Looking for a performance car? This isn’t it. It’s also about as far from a classic Audi as you could get in the U.S. market; there was no turbo, no inline-5, no manual and no quattro drivetrain. But the B4 Audi Cabriolet was ironically the last 1980s holdover for the company, and it survived until somewhat amazingly 1998 here, with the basic chassis construction from 1985. To the end, it remained a competent and handsome convertible, a conservative alternative to the more expensive Mercedes-Benz drop-tops and the flashier BMWs. The Cabriolet really only came in one configuration here, with the 2.8 liter V6 linked to the 4-speed automatic driving the front wheels. On the fly, this was a fine setup and certainly potent enough to rustle your hair, though it was far from lighting it on fire. Pricing at the end of the run was surprisingly high at $34,600 base price. Added to that were the packages many came with for the 1998 model year; Premium Package added a power roof, burled walnut wood trim; Kodiac leather seat upholstery, remote locking and alarm. To make it more palatable to most of the country, the “All Weather Package” added heated front seats, heated windshield washer nozzles, and heated door locks. Also optional for the end of the run were the Votex Speedline Competition 16″ 6-spoke alloy wheels and even high backed sport seats; both (especially the latter) are very rare. Of course, the Cabriolet is rare full stop, with only 5,439 sold here between 1994 and 1998, or roughly 1,000 per a model year. This ’95 is one of 1,087 and might be one of the best left:
To commemorate the end of the G-Class Cabriolet production, Mercedes-Benz decided to make a special version called the ”Final Edition 200” that was slated to be ultimate G cabriolet. They grabbed the wheels from the G63/G65, put some fancy leather work inside, added a some badges, and pitched it to all their best buyers. All 200 sold out before production even started, and those buyers probably weren’t too happy to hear a few years later that this wasn’t the end of the G cabriolet run thanks to the Mercedes-Maybach G650 Landaulet. Granted, this was the last two-door G Cabrio, but still. Today, one of the 200 is up for sale Miami thanks to some federalization help from Europa International. However, this price on this G probably isn’t what you would guess. Are you sitting down?
Update 5/7/19: This E36 AMG Cabriolet sold for approximately $36,000.
RM Sotheby’s is going all-in on their Youngtimers Collection auction on April 11th in Essen, Germany which features 85 cars from the ’80s, 90s and 2000s that will make your heart bleed. As much as I’d like to go through all of those cars, because believe me, there are some gems, I’d thought I would pick one or two to take a closer look at. Today’s car is a very rare 1994 Mercedes-Benz E36 AMG Cabriolet. This car was originally delivered to Luxembourg of all places and is reportedly only one of 68 W124 E36 AMG Cabriolets ever built. It is painted in one of my favorite colors, Malachite Green Metallic, and has everything you could want from a 90s AMG car. How much is this predicted to hammer for? Quite a lot. I guess I’m not the only one drooling over this car.
In 1964, Porsche introduced the last iteration of its famed first model, the 356. Dubbed the “C”, Porsche continued to offer two variants of the model – the Coupe and Cabriolet. Base power came from a 1600cc pushrod air-cooled flat-4 with twin Zenith carburetors – this motor carried over from the 356B model – and was good for 75 horsepower. Optional were the 95 horsepower 1600 SC motor and the 130 horsepower 2000 Carrera motor; both with twin-throat Solex carburetors and were expensive options.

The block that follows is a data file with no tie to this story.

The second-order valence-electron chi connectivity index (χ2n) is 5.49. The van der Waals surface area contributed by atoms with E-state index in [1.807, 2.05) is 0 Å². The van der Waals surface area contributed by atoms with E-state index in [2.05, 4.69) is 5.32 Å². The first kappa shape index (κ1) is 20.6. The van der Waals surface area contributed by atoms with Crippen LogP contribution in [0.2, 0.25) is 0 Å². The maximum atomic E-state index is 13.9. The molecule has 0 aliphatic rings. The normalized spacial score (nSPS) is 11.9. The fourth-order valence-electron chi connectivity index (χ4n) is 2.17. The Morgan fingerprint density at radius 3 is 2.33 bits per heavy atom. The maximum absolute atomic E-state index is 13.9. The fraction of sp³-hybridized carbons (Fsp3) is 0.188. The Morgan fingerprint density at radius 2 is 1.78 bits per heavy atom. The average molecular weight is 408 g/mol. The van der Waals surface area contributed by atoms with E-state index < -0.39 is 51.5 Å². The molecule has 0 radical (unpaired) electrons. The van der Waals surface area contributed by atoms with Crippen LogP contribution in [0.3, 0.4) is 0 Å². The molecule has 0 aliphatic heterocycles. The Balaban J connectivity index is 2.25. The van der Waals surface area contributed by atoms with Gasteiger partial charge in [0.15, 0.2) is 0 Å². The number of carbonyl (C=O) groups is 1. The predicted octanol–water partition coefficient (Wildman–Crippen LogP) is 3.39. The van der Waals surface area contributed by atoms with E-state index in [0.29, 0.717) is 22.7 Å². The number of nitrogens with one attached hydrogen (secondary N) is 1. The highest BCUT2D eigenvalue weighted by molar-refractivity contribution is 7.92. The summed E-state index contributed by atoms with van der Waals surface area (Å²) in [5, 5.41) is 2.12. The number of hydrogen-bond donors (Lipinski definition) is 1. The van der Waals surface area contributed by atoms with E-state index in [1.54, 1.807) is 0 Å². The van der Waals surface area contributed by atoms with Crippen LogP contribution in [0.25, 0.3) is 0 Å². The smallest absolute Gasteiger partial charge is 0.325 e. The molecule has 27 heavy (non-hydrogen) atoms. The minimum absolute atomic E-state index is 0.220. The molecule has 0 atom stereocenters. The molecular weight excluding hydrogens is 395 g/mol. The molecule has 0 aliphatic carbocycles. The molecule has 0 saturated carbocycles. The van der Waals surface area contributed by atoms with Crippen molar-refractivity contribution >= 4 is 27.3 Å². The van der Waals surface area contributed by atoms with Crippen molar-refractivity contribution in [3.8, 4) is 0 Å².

But the 356C, in Cabriolet form, was far from cheap. The base price in 1964-65 was well over $4,000 at a time when a 289 V8-equipped Ford Mustang convertible cost about $2,600. But demand was great enough that the C model actually overlapped with the Porsche 911, and these Cabriolets would be the last full drop-top top model until the 1980s.
Cabriolets were assembled by Reutters and are more rare to find than the Coupe equivalent. With a total of around 15,000 356Cs produced, only about 2,500 were Reutter Cabriolets. Today’s is a restored ’64, and currently has a 1600 SC-spec engine installed for a bit more fun:
Update 3/20/19: This Étienne Aigner sold for $11,500.
As I explained back in 2017, towards the end of their lengthy production run, the Volkswagen Cabriolet broke into a three-tier model platform. All shared the same basic underpinnings, but each had a unique trim. The base model and best seller had cloth interiors, with the latter being opted with the ‘Teardop’ Detroit alloys, air conditioning and cruise control. Opting for the upscale Boutique model got you a matching leather interior to your white exterior. These packages had replaced the mid-80s Wolfsburg and Carat packages.
1990 Volkswagen Cabriolet with 23,000 Miles
However, there was a fourth trim model available in 1991; the Étienne Aigner Edition. Étienne Aigner is famed for high fashion leather products aimed specifically at women. So, you guessed it, this Cabriolet featured a cloth interior. As with the other upscale Cabriolets, this was an entirely appearance-based package, full of special details and badges. Étienne Aigners also differentiated themselves from the normal Cabriolets by being equipped with the Fuchs-made forged 14″ Le Castellet wheels and were available in three special colors, Midnight Blue Metallic, Mangrove Green Metallic or Bordeaux Red Pearl Metallic, each with a special color-matched interior fabric and top cover: